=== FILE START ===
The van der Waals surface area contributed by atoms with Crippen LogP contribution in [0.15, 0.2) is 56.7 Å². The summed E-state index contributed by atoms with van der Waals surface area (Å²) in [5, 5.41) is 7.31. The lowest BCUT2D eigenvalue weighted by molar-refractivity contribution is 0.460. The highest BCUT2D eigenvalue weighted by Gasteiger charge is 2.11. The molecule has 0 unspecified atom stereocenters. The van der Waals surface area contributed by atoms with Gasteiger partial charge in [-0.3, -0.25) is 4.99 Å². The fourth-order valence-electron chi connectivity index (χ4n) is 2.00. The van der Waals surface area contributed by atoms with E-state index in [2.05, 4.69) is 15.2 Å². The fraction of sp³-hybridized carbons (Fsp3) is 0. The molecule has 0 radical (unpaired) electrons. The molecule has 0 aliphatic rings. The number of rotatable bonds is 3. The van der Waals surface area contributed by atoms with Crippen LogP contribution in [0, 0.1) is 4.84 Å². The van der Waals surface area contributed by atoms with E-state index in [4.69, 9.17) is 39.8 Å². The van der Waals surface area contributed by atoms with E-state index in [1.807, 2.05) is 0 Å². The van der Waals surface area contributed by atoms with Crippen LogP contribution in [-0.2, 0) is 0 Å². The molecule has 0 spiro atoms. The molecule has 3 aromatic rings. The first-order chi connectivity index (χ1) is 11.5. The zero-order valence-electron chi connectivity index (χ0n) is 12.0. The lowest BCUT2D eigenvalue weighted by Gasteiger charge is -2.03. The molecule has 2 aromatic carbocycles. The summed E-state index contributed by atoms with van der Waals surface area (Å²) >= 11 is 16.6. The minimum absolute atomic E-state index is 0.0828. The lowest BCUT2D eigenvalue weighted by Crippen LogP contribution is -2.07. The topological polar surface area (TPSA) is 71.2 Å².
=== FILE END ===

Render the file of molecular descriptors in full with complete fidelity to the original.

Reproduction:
The van der Waals surface area contributed by atoms with Crippen LogP contribution in [0.15, 0.2) is 56.7 Å². The summed E-state index contributed by atoms with van der Waals surface area (Å²) in [5, 5.41) is 7.31. The lowest BCUT2D eigenvalue weighted by molar-refractivity contribution is 0.460. The highest BCUT2D eigenvalue weighted by Gasteiger charge is 2.11. The molecule has 0 unspecified atom stereocenters. The van der Waals surface area contributed by atoms with Gasteiger partial charge in [-0.3, -0.25) is 4.99 Å². The fourth-order valence-electron chi connectivity index (χ4n) is 2.00. The van der Waals surface area contributed by atoms with E-state index in [2.05, 4.69) is 15.2 Å². The fraction of sp³-hybridized carbons (Fsp3) is 0. The molecule has 0 radical (unpaired) electrons. The molecule has 0 aliphatic rings. The number of rotatable bonds is 3. The van der Waals surface area contributed by atoms with Crippen LogP contribution in [0, 0.1) is 4.84 Å². The van der Waals surface area contributed by atoms with E-state index in [4.69, 9.17) is 39.8 Å². The van der Waals surface area contributed by atoms with E-state index in [1.807, 2.05) is 0 Å². The van der Waals surface area contributed by atoms with Crippen LogP contribution in [-0.2, 0) is 0 Å². The molecule has 0 spiro atoms. The molecule has 3 aromatic rings. The first-order chi connectivity index (χ1) is 11.5. The zero-order valence-electron chi connectivity index (χ0n) is 12.0. The lowest BCUT2D eigenvalue weighted by Gasteiger charge is -2.03. The molecule has 2 aromatic carbocycles. The summed E-state index contributed by atoms with van der Waals surface area (Å²) >= 11 is 16.6. The minimum absolute atomic E-state index is 0.0828. The lowest BCUT2D eigenvalue weighted by Crippen LogP contribution is -2.07. The topological polar surface area (TPSA) is 71.2 Å².